Country Music Starlet Lorrie Morgan talks duets, dogs and dining in the Mid-South
Interview by Casey Hilder
Country music superstar Lorrie Morgan’s career began nearly 50 years ago when a then-16-year-old girl took the stage for the first of many performances at the hallowed grounds of the Grand Ole Opry in Nashville, Tennessee. By 24, Morgan, the daughter of Country Music Hall of Famer George Morgan, was inducted as an official Member of the Grand Ole Opry. The sultry songstress’ career spans decades of American music history, echoing through hits like 1992’s “Watch Me” and anthemic “What Part of No.” This month, Morgan sat down for an interview with Click Magazine hot on the heels of her September 28 show in Memphis, Tennessee, at the Bartlett Performing Arts Center.
Click Magazine: You come from a very musical family. What was it like growing up?
Lorrie Morgan: I always felt blessed. I always felt like I was picked to be special around these great singers and entertainers that would come to our house for dinner all the time. It was like a child who loves Disney and gets to have all the characters visit their house.
CM: Who were some of the characters that came to visit?
LM: “Stringbean” David Akeman, Grandpa Jones, Jean Shepherd, Minnie Pearl, Jan Howard. My gosh, the list could go on and on. My house was the last stop before they hit the road, so they’d always have their cars parked out front. My dad loved company and entertaining folks. People would always stop by to play cards or try some sort of food he conjured up.
CM: What’s a place that you always love to visit when you’re down here in the Mid-South?
LM: I’d be a fool to say I didn’t love some barbecue. Rendezvous is great, I love that place. And of course I’m a big Elvis fan, so I always have to stop by the mansion.
CM: I hear you’re an animal lover. What kind of pets do you have?
LM: I have two Pit Bulls, two Great Pyrenees, four chickens and one rooster.
CM: Let’s talk Letting Go...Slow, an album of yours with a mix of original songs and covers. How did you choose what songs you wanted to cover?
LM: I just picked what I wanted, simple as that. Songs that touched me as a young child, songs I’ve felt a connection with over the years. This will sound corny, but I swear that what I look outside, what I feel, what I do, revolves around the music. It just moves me. It was really hard to narrow down to just a few of those songs. I could’ve probably made that a double album.
CM: What’s it like to work with Pam Tillis?
LM: Pam and I have become very, very good friends in our later years. Everyone thinks we’ve known each other since we were little girls at the Opry, but that’s really a misconception. Pam didn’t grow up running around backstage at the Opry, she was more of a rock and roller who kind of went off on her own. We really didn’t start working together until the late ‘90s, when we went on the Kraft Macaroni and Chicks Tour along with Carlene Carter. That’s kind of how we got to know each other, but we’ve really gotten to know each other over the last six or so years working on our first duet record, Dos Divas. Right now, we’re working on our second one, which is coming out next month. It’s called Come See Me & Come Lonely. This one is my favorite because I got to record alongside producer Richard Landis, who worked on my albums, Something in Red and Watch Me. It was a blessing working alongside him again and I think he had a blast getting in there with two different artists. Two divas, if you want to be real about it.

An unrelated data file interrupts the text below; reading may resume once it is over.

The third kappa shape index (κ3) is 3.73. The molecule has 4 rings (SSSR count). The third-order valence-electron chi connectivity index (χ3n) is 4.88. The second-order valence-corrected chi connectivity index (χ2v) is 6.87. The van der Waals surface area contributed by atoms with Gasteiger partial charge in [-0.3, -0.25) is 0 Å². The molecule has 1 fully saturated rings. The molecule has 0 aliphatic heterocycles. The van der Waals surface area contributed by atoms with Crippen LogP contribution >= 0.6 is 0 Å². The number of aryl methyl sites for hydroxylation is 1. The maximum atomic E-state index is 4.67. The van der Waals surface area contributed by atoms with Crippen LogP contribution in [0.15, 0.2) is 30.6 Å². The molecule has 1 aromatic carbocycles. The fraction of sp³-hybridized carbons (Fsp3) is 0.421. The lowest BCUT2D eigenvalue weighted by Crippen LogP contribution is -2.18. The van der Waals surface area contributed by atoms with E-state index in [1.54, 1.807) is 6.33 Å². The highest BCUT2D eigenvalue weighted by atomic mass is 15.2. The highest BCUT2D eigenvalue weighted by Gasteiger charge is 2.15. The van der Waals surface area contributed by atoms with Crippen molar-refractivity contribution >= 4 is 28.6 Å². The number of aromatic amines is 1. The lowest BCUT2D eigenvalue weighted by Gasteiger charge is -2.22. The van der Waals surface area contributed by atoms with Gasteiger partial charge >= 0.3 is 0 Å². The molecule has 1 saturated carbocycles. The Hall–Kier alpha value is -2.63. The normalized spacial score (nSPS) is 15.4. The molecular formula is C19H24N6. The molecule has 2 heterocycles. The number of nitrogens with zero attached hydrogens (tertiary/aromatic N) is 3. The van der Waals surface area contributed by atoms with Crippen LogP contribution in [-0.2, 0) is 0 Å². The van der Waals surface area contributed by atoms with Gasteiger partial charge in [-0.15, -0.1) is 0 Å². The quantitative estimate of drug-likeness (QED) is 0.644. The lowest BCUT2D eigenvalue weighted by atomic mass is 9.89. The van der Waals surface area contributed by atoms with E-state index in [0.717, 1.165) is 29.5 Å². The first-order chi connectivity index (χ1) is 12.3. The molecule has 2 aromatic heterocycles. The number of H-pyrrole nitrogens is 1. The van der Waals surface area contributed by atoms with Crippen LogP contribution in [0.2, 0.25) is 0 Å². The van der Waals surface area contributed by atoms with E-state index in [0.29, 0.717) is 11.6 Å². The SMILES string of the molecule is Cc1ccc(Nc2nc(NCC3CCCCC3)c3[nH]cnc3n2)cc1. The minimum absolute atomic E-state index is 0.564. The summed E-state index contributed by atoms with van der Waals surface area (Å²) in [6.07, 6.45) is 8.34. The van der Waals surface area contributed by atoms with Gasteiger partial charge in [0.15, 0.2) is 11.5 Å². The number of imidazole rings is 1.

CM: What was it like working on your upcoming duet album, Come See Me & Come Lonely.
LM: We had fun. It was really a great album and we really just delved down into the archives of country music and recorded some of the best songs that we grew up loving. It’s really funny because you can tell the difference between the eras we grew up in when you hear the album. It’s very interesting
CM: Who is someone that you’ve always wanted to collaborate with, but haven’t had the chance?
LM: That would be Andrea Bocelli. I love the way he sings and I’ve always been a huge fan of his. When a fellow singer makes you cry just by listening to them, it really means something. Hearing him really gets you right down to the bone.
CM: What advice do you have for young songstresses out there trying to make it in Nashville?
LM: Run! As fast as you can. Just kidding. But if you really want success in this business, know that it’s a hard business that wasn’t made for sissies, I’ll tell you that. Take the good compliments as well as the bad comments and know how to handle “no.”